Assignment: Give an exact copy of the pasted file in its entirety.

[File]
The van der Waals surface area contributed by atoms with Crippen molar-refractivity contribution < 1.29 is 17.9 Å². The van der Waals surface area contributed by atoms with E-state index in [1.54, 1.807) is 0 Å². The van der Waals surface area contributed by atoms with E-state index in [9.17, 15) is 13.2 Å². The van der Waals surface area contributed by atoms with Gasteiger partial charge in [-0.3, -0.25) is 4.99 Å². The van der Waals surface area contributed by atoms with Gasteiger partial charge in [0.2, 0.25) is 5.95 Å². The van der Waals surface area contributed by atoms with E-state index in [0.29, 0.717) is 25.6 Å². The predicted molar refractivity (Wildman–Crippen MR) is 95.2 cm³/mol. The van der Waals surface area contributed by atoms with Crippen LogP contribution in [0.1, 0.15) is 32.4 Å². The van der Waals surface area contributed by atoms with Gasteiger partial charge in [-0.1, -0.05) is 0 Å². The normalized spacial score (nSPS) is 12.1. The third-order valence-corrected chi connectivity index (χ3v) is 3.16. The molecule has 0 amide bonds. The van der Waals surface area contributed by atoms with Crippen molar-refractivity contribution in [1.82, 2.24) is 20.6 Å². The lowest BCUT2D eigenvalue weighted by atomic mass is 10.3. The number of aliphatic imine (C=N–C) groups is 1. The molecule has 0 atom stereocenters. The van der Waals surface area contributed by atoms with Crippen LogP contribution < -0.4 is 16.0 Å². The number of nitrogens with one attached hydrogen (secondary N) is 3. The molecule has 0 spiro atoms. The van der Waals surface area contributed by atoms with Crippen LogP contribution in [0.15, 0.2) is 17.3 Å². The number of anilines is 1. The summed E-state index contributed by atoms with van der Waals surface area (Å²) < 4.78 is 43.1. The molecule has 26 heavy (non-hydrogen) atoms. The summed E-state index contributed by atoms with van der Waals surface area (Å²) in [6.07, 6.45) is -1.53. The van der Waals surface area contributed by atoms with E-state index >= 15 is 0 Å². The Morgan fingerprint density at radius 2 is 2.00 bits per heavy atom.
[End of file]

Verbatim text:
The van der Waals surface area contributed by atoms with Crippen molar-refractivity contribution < 1.29 is 17.9 Å². The van der Waals surface area contributed by atoms with E-state index in [1.54, 1.807) is 0 Å². The van der Waals surface area contributed by atoms with E-state index in [9.17, 15) is 13.2 Å². The van der Waals surface area contributed by atoms with Gasteiger partial charge in [-0.3, -0.25) is 4.99 Å². The van der Waals surface area contributed by atoms with Gasteiger partial charge in [0.2, 0.25) is 5.95 Å². The van der Waals surface area contributed by atoms with E-state index in [0.29, 0.717) is 25.6 Å². The predicted molar refractivity (Wildman–Crippen MR) is 95.2 cm³/mol. The van der Waals surface area contributed by atoms with Crippen LogP contribution in [0.1, 0.15) is 32.4 Å². The van der Waals surface area contributed by atoms with Gasteiger partial charge in [-0.1, -0.05) is 0 Å². The normalized spacial score (nSPS) is 12.1. The third-order valence-corrected chi connectivity index (χ3v) is 3.16. The molecule has 0 amide bonds. The van der Waals surface area contributed by atoms with Crippen molar-refractivity contribution in [1.82, 2.24) is 20.6 Å². The lowest BCUT2D eigenvalue weighted by atomic mass is 10.3. The number of aliphatic imine (C=N–C) groups is 1. The molecule has 0 atom stereocenters. The van der Waals surface area contributed by atoms with Crippen LogP contribution < -0.4 is 16.0 Å². The number of nitrogens with one attached hydrogen (secondary N) is 3. The molecule has 0 spiro atoms. The van der Waals surface area contributed by atoms with Crippen LogP contribution in [0.15, 0.2) is 17.3 Å². The number of anilines is 1. The summed E-state index contributed by atoms with van der Waals surface area (Å²) < 4.78 is 43.1. The molecule has 26 heavy (non-hydrogen) atoms. The summed E-state index contributed by atoms with van der Waals surface area (Å²) in [6.07, 6.45) is -1.53. The van der Waals surface area contributed by atoms with E-state index >= 15 is 0 Å². The Morgan fingerprint density at radius 2 is 2.00 bits per heavy atom.